The US-led international coalition opposing Isis also needs to do something to bolster its own credibility. Despite some 2,500 coalition air strike launched against it since last August, the Islamic State has lost little territory. Isis may be battered but it shows no signs of being anywhere near to defeat.

The Independent conducted a series of interviews in February and March with people who had recently left Isis and, while none were sympathetic to it, there was nobody who believed it was going to be destroyed by mounting internal discontent or external military pressure. A prime reason for this is that the Sunni Arab communities in Iraq and Syria are not being offered an acceptable alternative to Isis rule. They are all terrified of becoming the victims of a pogrom that does not distinguish between Isis supporters and ordinary Sunni.

A further feature of life in the Isis caliphate that emerged from these interviews is that it is well organised: it taxes salaries and sales, it conscripts young men of military age, controls education and mercilessly strikes down any opponents. Its stability might be shaken if it suffered a string of military defeats but so far this has not happened.

Air strikes have made it revert to semi-guerrilla tactics, not holding ground against superior forces backed by airpower but counter-attacking briskly when they have moved on or their lines of communication have become longer and more vulnerable. Given the difficulty in capturing Tikrit, it does not look as if an assault on Mosul will be possible for a long time. There seems to be no enthusiasm on the government side [to] retake Fallujah, although it is so much closer to the capital.

Whatever happens in Iraq and Yemen, the political temperature of the region is getting hotter by the day. Looked at from a Saudi and Gulf monarchy point of view, Iran and the Shia are on the advance, becoming either the dominant or the most powerful influence in four Arab capitals: Baghdad, Damascus, Beirut and Sanaa. The Sunni Arabs in Iraq and Syria have linked their futures inextricably and fatally to Isis and other al-Qaeda type organisations. These have military strength, but they make many powerful enemies.

The confrontations between Sunni and Shia, and between Saudi Arabia and its allies and Iran and its allies, is becoming deeper and more militarised. Conflicts cross-infect and exacerbate each other, preventing solutions to individual issues. Thus Saudi intervention in Yemen reduces the chance of a US-Iranian agreement on Tehran’s nuclear programme and sanctions. As these conflicts and divisions spread, the chances of creating a common front that is capable of destroying the Islamic State are getting fewer by the day.

ARAB LEADERS ANNOUNCE JOINT TASK FORCE FOR ‘ARMED INSURGENCIES’ “Arab leaders announced Sunday that they would form a joint military force to intervene in neighboring states grappling with armed insurgencies. It is a dramatic step to quell the unrest that has broken out in the wake of the region’s uprisings, but some analysts warned it could exacerbate the conflicts that have polarized countries and left hundreds of thousands dead.” [WaPo]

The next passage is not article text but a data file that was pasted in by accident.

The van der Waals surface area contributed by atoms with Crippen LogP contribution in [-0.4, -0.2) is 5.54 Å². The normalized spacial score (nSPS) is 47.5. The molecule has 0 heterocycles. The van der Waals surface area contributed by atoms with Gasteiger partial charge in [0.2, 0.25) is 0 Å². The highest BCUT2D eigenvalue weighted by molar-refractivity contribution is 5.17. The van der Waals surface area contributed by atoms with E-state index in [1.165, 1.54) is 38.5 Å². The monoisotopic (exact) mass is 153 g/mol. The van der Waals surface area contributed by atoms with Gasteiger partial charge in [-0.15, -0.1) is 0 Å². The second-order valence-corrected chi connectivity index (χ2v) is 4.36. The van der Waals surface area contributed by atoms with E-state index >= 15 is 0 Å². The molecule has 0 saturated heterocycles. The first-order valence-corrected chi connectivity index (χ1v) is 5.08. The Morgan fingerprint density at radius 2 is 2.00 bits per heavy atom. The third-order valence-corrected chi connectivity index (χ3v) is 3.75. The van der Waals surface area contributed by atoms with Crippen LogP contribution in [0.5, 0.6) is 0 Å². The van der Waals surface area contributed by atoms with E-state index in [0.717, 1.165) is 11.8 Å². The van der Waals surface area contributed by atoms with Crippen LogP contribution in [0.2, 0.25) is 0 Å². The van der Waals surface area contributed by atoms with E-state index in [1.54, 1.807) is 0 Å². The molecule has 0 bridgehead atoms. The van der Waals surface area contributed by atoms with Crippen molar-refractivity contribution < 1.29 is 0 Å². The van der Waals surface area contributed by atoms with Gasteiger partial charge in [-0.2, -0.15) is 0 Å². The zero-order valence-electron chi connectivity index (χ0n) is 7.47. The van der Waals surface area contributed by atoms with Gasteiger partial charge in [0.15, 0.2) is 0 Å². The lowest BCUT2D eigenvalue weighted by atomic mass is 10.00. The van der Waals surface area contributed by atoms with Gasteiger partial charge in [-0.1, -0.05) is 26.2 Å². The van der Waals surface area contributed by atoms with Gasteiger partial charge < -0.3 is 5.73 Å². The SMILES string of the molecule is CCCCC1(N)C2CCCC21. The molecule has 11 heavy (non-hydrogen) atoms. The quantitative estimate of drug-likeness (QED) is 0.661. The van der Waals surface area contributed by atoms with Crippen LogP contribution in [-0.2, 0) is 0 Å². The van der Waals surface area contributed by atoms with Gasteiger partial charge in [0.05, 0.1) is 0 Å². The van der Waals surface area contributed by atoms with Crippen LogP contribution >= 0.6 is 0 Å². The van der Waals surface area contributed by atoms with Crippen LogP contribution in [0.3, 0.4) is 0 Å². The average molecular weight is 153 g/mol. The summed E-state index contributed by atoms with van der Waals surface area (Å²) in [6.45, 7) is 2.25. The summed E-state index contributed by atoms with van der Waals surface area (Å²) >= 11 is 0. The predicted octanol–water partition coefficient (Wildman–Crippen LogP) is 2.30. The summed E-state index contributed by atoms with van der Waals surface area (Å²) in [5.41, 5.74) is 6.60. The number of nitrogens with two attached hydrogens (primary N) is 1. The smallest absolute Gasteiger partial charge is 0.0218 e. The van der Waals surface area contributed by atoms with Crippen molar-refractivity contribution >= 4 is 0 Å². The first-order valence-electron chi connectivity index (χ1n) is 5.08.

Saudi bombs killing Yemeni civilians


This video says about itself:

US Cluster Bomb Legacy Costing Lives In Laos

4 August 2014

The Legacy: The Vietnam war‘s dark legacy is still costing lives in Laos. Meet the brave women trying to clear the bomb fields.

From Human Rights Watch:

Yemen: Saudi-Led Airstrikes Take Civilian Toll

Saudis Should Not Repeat Use of Cluster Bombs

March 28, 2015

(Beirut) – The Saudi Arabia-led coalition of Arab countries that conducted airstrikes in Yemen on March 26 and 27, 2015, killed at least 11 and possibly as many as 34 civilians during the first day of bombings in Sanaa, the capital, Human Rights Watch said today. The 11 dead included 2 children and 2 women. Saudi and other warplanes also carried out strikes on apparent targets in the cities of Saada, Hodaida, Taiz, and Aden.

The airstrikes targeted Ansar Allah, the armed wing of the Zaidi Shia group known as the Houthis, that has controlled much of northern Yemen since September 2014. In January, the group effectively ousted the government of President Abdu Rabu Mansour Hadi …

The governments of the United Arab Emirates, Kuwait, Bahrain, Qatar, Jordan, Morocco, and Sudan said that their warplanes also participated in airstrikes on March 26 and 27. Pakistan and Egypt provided naval support and the United States provided intelligence and logistical support, media reports said.

Interior Ministry officials linked to Ansar Allah shared with Human Rights Watch details of their final casualty count from the bombings in Sanaa on March 26. They said that warplanes bombed various parts of the city, including Bani Hawat, a predominantly Houthi neighborhood near Sanaa’s international and military airports, and al-Nasr, near the presidential palace. The officials said they had documented that 23 civilians had been killed and 24 wounded. Among the dead were 5 children, ages 2 to 13, 6 women, and an elderly man, they said. The wounded included 12 children, ages 3 to 8, and 2 women.

These numbers are consistent with information provided by two hospitals that Human Rights Watch visited. At the hospitals, Human Rights Watch documented the deaths of 11 civilians, including 2 women and 2 children, whose names were not included among those provided by Interior Ministry officials as well as 14 more wounded, including 3 children and 1 woman.

Amnesty International reported that bombing destroyed at least 14 homes in Bani Hawat.

Human Rights Watch has not been able to determine whether specific attacks complied with the laws of war, which apply to the armed conflict in Yemen. The laws of war prohibit attacks that target civilians or civilian property, or that do not or cannot discriminate between civilians and fighters. Attacks that cause casualties or damage disproportionate to any anticipated military advantage are also prohibited. All parties to the conflict have an obligation to take all feasible precautions to spare civilians from harm, and not to deploy forces in densely populated areas.